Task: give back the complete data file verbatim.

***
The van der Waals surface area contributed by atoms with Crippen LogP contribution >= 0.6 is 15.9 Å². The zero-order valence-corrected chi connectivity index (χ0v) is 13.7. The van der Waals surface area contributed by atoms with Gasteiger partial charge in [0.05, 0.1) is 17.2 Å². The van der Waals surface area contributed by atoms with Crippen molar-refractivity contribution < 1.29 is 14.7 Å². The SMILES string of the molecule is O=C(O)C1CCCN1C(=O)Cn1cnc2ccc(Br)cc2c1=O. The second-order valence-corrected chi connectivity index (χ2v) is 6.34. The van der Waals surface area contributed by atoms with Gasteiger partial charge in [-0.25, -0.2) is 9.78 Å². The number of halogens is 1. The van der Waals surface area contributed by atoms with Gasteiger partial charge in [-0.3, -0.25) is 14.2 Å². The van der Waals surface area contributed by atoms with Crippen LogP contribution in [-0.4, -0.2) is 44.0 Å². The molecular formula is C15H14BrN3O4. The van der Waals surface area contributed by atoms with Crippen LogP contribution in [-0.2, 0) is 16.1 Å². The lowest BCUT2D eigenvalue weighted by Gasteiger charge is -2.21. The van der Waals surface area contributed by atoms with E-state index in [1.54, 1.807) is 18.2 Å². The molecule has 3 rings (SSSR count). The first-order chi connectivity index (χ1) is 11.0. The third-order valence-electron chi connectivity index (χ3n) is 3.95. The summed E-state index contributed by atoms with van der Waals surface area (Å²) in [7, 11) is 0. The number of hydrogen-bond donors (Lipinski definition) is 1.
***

The van der Waals surface area contributed by atoms with Crippen LogP contribution >= 0.6 is 15.9 Å². The zero-order valence-corrected chi connectivity index (χ0v) is 13.7. The van der Waals surface area contributed by atoms with Gasteiger partial charge in [0.05, 0.1) is 17.2 Å². The van der Waals surface area contributed by atoms with Crippen molar-refractivity contribution < 1.29 is 14.7 Å². The SMILES string of the molecule is O=C(O)C1CCCN1C(=O)Cn1cnc2ccc(Br)cc2c1=O. The second-order valence-corrected chi connectivity index (χ2v) is 6.34. The van der Waals surface area contributed by atoms with Gasteiger partial charge in [-0.25, -0.2) is 9.78 Å². The number of halogens is 1. The van der Waals surface area contributed by atoms with Gasteiger partial charge in [-0.3, -0.25) is 14.2 Å². The van der Waals surface area contributed by atoms with Crippen LogP contribution in [-0.4, -0.2) is 44.0 Å². The molecular formula is C15H14BrN3O4. The van der Waals surface area contributed by atoms with Crippen LogP contribution in [-0.2, 0) is 16.1 Å². The lowest BCUT2D eigenvalue weighted by Gasteiger charge is -2.21. The van der Waals surface area contributed by atoms with E-state index in [1.54, 1.807) is 18.2 Å². The molecule has 3 rings (SSSR count). The first-order chi connectivity index (χ1) is 11.0. The third-order valence-electron chi connectivity index (χ3n) is 3.95. The summed E-state index contributed by atoms with van der Waals surface area (Å²) in [7, 11) is 0. The number of hydrogen-bond donors (Lipinski definition) is 1.